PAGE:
refinement and validation of our information categorization scheme
Rich cases representing
range of neurosciences
for learning in new areas
Surprisingly, hypothesis assessment rare with Arrowsmith
Most frequent activities
Assessing finding against the literature
increased in frequency over time
Exploring outside own domain
54% focused on clinical concepts or diseases
difficulty evaluating importance of information found
Searching deeply in own domain
analyzing risk or verifying viability of a research project
But, low frequency more “important” for discovery
n = 123
Information work as weak or strong
Extending Herbert Simon’s conceptualization of weak / strong methods (Simon, Langley, and Bradshaw, 1981)
Weak (novice, trial & error)
Ill-structured problem space
Low domain knowledge
Seek and search
Strong (expert, tried-and-true)
Structured problem space
High domain knowledge
Recognize and calculate
And, our previous studies of interdisciplinary scientists and scholars show weak conditions common in their research.
(Palmer 1996, 1999, 2001; Palmer & Neumann, 2002)
Strong information work is most routine and codified
Weak information work is the most arduous and most speculative
Weak work highest in preparation stages of research
High in all cases where new learning involved
The most productive points for information support are likely to be at ends of the weak / strong continuum.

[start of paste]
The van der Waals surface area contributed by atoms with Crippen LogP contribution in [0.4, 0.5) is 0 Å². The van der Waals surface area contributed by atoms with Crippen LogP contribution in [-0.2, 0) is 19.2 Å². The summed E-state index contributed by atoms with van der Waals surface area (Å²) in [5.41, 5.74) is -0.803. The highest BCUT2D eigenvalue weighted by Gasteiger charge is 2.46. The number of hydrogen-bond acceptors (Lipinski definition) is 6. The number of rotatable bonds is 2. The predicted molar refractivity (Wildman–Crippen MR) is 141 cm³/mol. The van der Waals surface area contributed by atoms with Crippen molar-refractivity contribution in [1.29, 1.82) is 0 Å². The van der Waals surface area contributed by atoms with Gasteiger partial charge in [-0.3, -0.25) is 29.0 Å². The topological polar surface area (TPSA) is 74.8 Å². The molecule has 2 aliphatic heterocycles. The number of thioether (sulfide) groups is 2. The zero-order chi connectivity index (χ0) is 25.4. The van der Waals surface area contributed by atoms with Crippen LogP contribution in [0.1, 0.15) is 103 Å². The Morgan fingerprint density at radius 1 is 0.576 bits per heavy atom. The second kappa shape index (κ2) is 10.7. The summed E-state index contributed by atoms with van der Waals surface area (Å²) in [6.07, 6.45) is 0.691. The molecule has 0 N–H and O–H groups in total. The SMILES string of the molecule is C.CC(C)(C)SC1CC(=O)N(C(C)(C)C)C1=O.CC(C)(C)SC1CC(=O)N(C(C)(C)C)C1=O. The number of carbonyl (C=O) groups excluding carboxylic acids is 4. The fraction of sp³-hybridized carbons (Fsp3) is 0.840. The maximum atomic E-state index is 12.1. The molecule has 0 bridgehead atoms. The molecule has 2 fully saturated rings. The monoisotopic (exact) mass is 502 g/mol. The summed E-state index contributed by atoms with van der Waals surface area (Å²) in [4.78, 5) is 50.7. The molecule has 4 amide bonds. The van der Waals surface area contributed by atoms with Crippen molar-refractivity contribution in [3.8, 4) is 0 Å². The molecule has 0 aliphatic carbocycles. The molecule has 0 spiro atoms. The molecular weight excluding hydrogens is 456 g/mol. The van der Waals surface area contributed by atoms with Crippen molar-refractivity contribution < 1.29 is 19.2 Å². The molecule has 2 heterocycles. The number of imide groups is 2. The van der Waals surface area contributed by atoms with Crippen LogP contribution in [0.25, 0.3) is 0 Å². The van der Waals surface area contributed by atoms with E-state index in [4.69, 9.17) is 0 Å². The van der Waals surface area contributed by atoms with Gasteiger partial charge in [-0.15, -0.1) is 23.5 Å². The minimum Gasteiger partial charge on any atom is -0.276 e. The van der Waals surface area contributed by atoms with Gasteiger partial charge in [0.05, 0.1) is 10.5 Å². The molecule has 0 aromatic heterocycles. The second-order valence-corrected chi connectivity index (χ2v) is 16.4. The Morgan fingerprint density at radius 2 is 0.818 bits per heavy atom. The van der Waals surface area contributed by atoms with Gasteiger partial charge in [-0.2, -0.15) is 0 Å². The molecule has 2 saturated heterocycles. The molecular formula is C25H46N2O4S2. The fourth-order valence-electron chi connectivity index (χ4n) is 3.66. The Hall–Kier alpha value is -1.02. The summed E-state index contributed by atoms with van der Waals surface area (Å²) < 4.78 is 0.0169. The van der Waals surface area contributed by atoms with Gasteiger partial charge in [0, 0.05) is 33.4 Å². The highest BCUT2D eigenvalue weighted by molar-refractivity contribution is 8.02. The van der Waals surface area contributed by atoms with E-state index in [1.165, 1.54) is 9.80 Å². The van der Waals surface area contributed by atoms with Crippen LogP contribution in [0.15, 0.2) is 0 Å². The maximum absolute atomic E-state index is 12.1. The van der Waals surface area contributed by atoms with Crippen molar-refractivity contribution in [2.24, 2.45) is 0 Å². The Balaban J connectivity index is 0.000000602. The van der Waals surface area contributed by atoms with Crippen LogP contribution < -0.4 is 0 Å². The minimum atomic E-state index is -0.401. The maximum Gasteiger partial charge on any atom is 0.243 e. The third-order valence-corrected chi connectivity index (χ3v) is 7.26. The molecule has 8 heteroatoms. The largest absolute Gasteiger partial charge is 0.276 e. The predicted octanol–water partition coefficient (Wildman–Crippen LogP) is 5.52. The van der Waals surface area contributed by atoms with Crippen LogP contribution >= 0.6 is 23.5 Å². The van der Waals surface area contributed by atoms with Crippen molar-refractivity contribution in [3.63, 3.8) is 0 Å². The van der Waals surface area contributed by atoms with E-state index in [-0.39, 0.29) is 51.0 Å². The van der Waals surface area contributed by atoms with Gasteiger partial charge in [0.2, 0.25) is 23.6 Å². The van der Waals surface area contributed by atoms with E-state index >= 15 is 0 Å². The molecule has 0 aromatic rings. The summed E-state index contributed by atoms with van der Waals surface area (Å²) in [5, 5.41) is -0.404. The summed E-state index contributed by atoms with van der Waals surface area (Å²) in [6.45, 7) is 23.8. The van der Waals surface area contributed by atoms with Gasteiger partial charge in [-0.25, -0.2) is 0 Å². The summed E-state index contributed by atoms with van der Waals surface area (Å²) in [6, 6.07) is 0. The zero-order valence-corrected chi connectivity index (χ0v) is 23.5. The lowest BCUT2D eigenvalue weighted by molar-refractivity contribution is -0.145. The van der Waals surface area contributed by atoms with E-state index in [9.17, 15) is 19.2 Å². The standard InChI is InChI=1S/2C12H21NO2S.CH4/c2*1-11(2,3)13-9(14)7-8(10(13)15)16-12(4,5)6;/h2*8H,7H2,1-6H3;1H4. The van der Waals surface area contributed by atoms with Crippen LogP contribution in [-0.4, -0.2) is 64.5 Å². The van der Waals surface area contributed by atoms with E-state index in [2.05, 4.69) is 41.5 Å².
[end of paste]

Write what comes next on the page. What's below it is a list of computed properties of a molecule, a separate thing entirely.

Can predict the kinds of activities and stages of research where weak and strong information work will be centralized.
(Palmer, Cragin, & Hogan, 2007)
Some, but not all, weak work should be stronger, more routine, codified,
especially in informatics and data intensive research
Flickr `: r h creative commons
CIRSS with Purdue University Libraries (D. Scott Brandt, PI)
Complexities of data collections
Data from Big Science is … easier to handle, understand and archive.
Small Science is horribly heterogeneous and far more vast. In time Small Science will generate 2-3 times more data than Big Science.
(‘Lost in a Sea of Science Data’ S.Carlson, The Chronicle of Higher Education, 23/06/2006.)
big science data
small science data
Data needs assessment of UIUC “Faculty of the Environment”;
daunting to define, reach, respond to the user community.
Researchers have clear ideas about what data sets do not need to be saved or preserved, but may not be able to predict potential of
With cultural heritage collections, decades of opportunity-driven digital “projects” have resulted in overall lack of cohesion of digital content.
through more systematic collection of complementary content
What are the meaningful organizing units for data sets?
Fundamental problems of scale & granularity
- all items appear equal
- strengths, special features not evident
- purpose of and relationships among collections not evident
- what constitutes a set
- how to handle transformations and new composites, and relationships to original sets
K. Sawyercreative commons
In the tradition of research librarianship, professionals must understand the landscape of research resources and how resources work together: